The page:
This past month has really been fraught with a number of changes. One of those changes is that your home now likely doubles as a school! All of the many (and crazy) changes have been difficult for kids and parents, alike. Here are some homeschool tips to help make you and your kid’s home/school life a little easier!
Turning life into learning
You can use the care and management of your household to teach a lot of lessons. Have kids help you cook! They can measure ingredients, and you can ask them to double and triple it in their heads. Have them determine the (rough) square footage of a room while they vacuum by counting feet. Have them help determine what snacks to order at your online grocery store with a $30 budget. Have younger kids match socks!
It’s really difficult to individualize learning styles for 30 kids in a classroom, but one of the best parts of homeschooling is your children can learn how they learn best. Some students need quiet; some students need music. Kids sometimes work best independently while others may need lots of support. If you have a busy work schedule, enlist the help of your older children to assist younger siblings who might need additional help. Some very social kids may do better if they can work on some assignments with friends in a video chat session and others might want to do their work locked up alone in a room. If possible, accept their learning styles and foster them. Many kids perform better when they can start later in the morning while others might be more productive in the afternoon.
Cut the choices to two
There are a gazillion online resources (games, books, videos) out there for your kids to get all kinds of educational experiences. Focus on a few that will help your child maintain their literacy and math levels and review all old concepts. Also, this is a wonderful opportunity to turn kids’ education into one that is interest-based. If they have always wanted to teach themselves guitar, then let them go for it. If they have always wanted to learn to knit, order that ball of yarn and needles. They want to learn and build circuits, by all means cut them loose. Or check out our Play @ Home page, a curated list of STEAM learning at home.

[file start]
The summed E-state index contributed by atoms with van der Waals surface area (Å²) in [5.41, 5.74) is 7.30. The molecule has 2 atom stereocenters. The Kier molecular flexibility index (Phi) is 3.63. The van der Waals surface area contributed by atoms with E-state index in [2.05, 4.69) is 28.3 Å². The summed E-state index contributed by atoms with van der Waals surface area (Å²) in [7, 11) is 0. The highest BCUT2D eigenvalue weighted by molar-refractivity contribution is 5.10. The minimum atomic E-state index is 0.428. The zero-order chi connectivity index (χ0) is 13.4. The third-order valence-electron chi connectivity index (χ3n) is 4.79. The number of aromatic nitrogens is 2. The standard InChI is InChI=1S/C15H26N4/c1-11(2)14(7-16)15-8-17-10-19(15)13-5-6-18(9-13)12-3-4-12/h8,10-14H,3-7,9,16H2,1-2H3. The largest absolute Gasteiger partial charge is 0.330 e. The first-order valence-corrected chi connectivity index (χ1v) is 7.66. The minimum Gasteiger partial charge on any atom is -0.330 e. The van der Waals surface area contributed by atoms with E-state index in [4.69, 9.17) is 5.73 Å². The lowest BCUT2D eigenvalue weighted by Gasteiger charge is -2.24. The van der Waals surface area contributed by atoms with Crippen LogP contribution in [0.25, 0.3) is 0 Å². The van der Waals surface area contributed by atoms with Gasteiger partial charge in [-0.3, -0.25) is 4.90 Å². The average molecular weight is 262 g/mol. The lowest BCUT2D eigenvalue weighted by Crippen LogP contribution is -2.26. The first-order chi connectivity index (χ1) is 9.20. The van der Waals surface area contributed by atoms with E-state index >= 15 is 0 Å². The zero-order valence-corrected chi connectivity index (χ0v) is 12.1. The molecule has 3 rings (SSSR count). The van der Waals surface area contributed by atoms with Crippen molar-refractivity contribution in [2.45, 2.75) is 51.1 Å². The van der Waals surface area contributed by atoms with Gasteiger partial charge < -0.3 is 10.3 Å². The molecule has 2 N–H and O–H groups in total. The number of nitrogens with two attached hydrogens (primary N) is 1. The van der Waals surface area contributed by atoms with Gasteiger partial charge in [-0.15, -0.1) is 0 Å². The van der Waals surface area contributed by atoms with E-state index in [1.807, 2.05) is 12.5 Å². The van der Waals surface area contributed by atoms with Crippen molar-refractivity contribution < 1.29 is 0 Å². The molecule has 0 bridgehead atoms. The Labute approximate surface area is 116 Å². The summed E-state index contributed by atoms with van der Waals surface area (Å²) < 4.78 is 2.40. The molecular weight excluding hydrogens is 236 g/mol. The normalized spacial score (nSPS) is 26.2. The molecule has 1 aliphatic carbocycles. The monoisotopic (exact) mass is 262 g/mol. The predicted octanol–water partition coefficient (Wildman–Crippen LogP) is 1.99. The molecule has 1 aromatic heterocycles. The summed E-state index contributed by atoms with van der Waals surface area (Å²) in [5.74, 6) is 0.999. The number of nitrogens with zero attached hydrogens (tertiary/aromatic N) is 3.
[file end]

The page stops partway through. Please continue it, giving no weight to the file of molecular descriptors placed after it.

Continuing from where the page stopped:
Assignments from schools
Many schools are providing educational materials and assignments for kids to review what they have learned this year. These can be great, but some can be overwhelming and time-consuming. Determine a healthy and stress-free amount for your kids and let that be your guide. Your children, whether they can express it or not are feeling a lot of the same stress as you are—something is off—something isn’t right with the world. This can cause a lot of anxiety. Then throw on a ton of schoolwork without the added support and instruction, along with parents who may still be working and stressed to boot, and you have a recipe for disaster. Give yourself and your kids grace and be okay with saying, my child has learned enough today.
Routine can be good
Just like it is for adults, a routine can be good, but again, as mentioned, be willing to adapt a bit and go with the flow. Having kids get up, eat, work on school, and have play time as a routine can be really effective for a lot of adults and kids. It may not be a positive for others. Know your kids, have reasonable expectations, a baseline routine, and then add in some wiggle room for the late bedtime to have a family movie night or a group chat with their friends.
This is a most-unusual time with a lot of uncontrollable variables. Do the best you can, give yourself and your kids some grace, and most importantly, spend time with each other. You will never get this extensive time with each other back, so enjoy.